Sunday, September 1, 2013

Japan Wants to Increase the Defense Budget to Handle Territorial Disputes

Japan is looking to increase its defense budget by three percent, the biggest increase since 1992. Budget appropriations will amount to 4.82 trillion yen or about $48.97 billion.

Japan, which recently launched the first of its 22DDH class helicopter destroyer, is looking to beef up its armed forces in order to be able to respond effectively in case of a conflict, such as:
  • Setting up special amphibious Marine task force, including the purchase of related amphibious assault vehicles.
  • Strengthen the Navy with additional destroyers and submarines.
  • Strengthen the Air Force with additional AEW&C aircraft.
  • Purchasing additional PAC-3 systems to enhance ballistic missile defense.
  • Increase in pay for defense personnel.
While Japan's dispute with China concerning the Senkaku / Diaoyu Islands has grabbed most of the attention, Japan also has territorial disputes with Taiwan, South Korea and Russia.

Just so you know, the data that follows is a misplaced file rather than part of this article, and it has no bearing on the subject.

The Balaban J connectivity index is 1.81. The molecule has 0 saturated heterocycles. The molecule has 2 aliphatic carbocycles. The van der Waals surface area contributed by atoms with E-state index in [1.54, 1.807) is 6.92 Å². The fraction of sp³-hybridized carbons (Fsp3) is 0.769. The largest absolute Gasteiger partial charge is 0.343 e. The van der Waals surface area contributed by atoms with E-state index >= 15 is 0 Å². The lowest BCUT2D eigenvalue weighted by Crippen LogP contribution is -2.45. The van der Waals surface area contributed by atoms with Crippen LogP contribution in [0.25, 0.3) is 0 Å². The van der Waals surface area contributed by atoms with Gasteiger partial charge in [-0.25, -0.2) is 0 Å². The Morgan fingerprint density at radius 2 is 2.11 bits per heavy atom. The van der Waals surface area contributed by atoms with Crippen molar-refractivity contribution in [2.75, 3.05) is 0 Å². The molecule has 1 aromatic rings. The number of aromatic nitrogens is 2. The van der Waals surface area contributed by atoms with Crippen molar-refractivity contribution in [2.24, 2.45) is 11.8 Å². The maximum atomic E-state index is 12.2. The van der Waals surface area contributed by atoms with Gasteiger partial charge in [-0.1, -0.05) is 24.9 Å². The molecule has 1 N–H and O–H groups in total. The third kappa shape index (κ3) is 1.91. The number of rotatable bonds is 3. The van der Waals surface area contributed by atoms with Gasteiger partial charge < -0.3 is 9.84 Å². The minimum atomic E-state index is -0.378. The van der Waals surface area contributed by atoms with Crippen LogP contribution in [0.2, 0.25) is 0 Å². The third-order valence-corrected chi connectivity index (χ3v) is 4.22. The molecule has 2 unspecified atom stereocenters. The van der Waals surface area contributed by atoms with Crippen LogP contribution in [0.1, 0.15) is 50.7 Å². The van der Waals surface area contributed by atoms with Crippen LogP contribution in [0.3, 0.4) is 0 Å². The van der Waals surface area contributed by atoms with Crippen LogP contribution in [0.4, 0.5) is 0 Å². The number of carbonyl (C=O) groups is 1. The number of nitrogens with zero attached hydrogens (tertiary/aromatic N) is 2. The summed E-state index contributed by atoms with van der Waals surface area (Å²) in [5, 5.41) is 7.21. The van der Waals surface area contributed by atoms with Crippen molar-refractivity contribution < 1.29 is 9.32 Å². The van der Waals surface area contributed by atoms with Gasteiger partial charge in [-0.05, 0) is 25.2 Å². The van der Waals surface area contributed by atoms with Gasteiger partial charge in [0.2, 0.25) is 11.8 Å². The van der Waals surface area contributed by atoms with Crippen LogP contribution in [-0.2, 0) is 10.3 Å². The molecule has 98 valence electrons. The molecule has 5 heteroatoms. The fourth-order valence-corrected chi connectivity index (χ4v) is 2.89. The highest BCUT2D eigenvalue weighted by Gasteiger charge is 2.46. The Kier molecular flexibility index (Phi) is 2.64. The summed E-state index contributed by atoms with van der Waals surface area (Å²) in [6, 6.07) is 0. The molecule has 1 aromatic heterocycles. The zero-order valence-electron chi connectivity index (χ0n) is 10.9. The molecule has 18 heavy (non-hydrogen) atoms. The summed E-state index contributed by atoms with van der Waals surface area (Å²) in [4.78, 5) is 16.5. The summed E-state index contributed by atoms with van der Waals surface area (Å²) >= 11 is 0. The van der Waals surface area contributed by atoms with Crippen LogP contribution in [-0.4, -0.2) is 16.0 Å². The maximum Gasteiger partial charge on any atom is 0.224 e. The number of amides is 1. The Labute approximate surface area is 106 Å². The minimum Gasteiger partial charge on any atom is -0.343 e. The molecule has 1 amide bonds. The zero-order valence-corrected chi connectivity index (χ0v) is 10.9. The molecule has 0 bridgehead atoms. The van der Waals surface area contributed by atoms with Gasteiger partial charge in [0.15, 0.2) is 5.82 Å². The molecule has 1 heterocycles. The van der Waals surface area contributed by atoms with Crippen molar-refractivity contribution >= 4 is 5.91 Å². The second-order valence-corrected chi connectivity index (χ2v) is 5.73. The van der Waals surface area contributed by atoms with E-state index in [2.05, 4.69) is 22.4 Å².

Although some give Japan the edge over China, there are others who suggest that if war were to break out now between the two, China would not only defeat Japan, but do so far more convincingly than most people think would be possible.

Even if the conflict were to be limited to conventional arms only, Japan would still require foreign assistance, especially from the United States, to handle China. Without such assistance, Japan would very likely lose the war.

One of the major factors affecting the outcome would be the geography, which strongly favors China. The islands are much closer to the Chinese mainland than they are to the Japanese home islands. This would play into China's strengths, while exposing Japan's weaknesses.

Although the Japanese Navy has the advantage over the Chinese Navy, it would not be enough to overcome China's very significant advantage in the air, including Chinese missile capabilities, space assets and other force multipliers.

The Chinese Navy is also outpacing the Japanese Navy and rapidly upgrading both in quantity and quality. Whatever edge there is for the Japanese Navy, it will quickly disappear in the near future.

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